small radio station because they primarily finance against cash flow and not asset value,” says Aidoo. “Though a station may be worth a few million dollars, it may not be generating enough cash flow [usually 5 times cash flow] to support a loan to purchase another one.”
Minority owners have been forced to turn to private equity funds in which capital is much more expensive and requires giving up a substantial ownership stake in the property.
But even if they can afford to purchase multiple stations, owners must then be able to generate the necessary cash flow to compete. According to MMTC, depending on the station’s format, operating expenses–costs that include salaries, upgrading transmitters, and purchasing state-of-the-art equipment–can represent as much as 50% to 70% of annual revenues. “When it comes to general station management of overhead expenses, clearly, when you are running a cluster of stations, it’s a lot more efficient and you have more cash flow,” says A. Jerome Fowlkes, director of BIA Capital Corp. in Chantilly, Virginia, a private debt/equity capital firm that raises money for minority radio broadcasters. Mega-broadcasters can outspend smaller stations and raid the talent pool because, unlike small, minority-owned broadcasters, large broadcasters are usually publicly traded companies whose massive size helps generate free cash flow. They can also effectively market clusters of stations and easily secure nationally syndicated programming, which is key to high ratings and marketing power.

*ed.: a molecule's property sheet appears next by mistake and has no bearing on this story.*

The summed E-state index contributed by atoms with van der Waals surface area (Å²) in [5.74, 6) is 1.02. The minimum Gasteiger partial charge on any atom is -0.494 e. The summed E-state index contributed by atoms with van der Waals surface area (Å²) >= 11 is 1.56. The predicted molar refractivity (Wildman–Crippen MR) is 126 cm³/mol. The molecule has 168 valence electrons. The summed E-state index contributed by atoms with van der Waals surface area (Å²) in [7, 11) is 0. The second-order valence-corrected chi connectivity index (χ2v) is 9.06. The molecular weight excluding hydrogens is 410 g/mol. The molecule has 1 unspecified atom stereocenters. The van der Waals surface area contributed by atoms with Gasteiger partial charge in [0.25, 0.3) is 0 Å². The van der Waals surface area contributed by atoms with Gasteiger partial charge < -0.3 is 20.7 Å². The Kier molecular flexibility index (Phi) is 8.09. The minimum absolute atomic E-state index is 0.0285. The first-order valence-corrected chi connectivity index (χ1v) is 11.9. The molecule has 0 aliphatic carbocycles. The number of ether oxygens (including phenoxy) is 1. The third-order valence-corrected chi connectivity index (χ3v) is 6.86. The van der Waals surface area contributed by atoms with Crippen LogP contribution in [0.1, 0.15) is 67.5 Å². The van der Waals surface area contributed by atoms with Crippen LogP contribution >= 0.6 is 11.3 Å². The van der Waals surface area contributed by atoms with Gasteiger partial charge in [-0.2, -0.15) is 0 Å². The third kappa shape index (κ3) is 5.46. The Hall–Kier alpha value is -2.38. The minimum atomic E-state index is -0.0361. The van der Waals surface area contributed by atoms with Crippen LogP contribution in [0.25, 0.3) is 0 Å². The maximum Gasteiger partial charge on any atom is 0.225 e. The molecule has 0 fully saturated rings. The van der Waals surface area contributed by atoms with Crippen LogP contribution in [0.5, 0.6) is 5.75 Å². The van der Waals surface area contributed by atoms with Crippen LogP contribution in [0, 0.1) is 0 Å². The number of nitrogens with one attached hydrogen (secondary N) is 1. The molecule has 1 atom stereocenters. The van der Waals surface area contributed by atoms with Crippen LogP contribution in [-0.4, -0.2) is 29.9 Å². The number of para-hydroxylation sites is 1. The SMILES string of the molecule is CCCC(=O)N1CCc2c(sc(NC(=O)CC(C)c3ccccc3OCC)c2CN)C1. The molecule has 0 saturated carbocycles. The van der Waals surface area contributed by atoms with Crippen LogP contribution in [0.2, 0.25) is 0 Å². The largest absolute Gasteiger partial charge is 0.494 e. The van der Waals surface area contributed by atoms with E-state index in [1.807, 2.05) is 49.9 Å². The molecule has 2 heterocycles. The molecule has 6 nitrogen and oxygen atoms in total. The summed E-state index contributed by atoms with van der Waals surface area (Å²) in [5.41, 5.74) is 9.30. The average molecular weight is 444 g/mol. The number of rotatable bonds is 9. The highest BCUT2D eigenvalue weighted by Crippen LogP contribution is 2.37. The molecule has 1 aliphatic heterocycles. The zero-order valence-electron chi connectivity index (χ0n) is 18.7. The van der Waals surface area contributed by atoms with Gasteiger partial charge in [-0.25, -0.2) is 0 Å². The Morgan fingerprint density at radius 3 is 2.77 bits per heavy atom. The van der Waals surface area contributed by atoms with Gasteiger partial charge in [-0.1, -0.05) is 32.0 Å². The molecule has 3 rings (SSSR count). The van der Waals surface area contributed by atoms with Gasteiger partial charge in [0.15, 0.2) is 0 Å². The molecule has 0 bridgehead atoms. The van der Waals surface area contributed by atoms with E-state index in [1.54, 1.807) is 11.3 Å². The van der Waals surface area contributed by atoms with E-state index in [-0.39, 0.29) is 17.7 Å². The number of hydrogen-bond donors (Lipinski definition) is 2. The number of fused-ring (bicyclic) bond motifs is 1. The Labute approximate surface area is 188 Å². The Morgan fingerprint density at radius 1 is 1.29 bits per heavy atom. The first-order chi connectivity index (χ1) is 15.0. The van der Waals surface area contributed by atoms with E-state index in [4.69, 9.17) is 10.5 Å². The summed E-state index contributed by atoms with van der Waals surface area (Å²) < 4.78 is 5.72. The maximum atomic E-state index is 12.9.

CAN THESE BROADCASTERS SAVE THE DAY?
Some black-owned broadcasters have found winning strategies to do battle against the giants. Tama Broadcasting Inc. currently owns eight stations in Jacksonville and Tampa, Florida, and Greenville, South Carolina and, at press time, was closing a deal for three more stations. They have been able to create clusters by gaining $24 million from venture funds such as Halyard Capital Fund L.P., the private equity arm of the Bank of Montreal, and Black Enterprise/Greenwich Street Fund (No. 9 on the 2002 BE PRIVATE EQUITY list with $91 million under management), which is co-owned by Earl G. Graves Ltd., publisher of this magazine.
Glenn Cherry and his brother, Charles II, vice president and general counsel, have developed an acquisition strategy that focuses on purchasing three to four stations in southeastern markets and introducing a range of formats from urban contemporary and smooth jazz to country and gospel. And the Cherrys don’t feel they have to limit formats to those targeted at African American audiences. Nonminority broadcasters are profiting from urban programming, Glenn maintains, so there’s no reason why Tama can’t produce other formats, as well. “We’re broadcasters who will fill any niche. We just happen to be black,” says Glenn. “You have to compete where the dollars are.”
Since competition from other multiple station owners has dramatically reduced ad rates, Tama’s operating strategy has involved austerity measures:
cutting costs by 10% to 15% last year and increasing productivity by pushing a lean, multiskilled staff to work an extra five to 10 hours a week. “We’ve watched our expenses. We’re not buying new equipment or laying out capital,”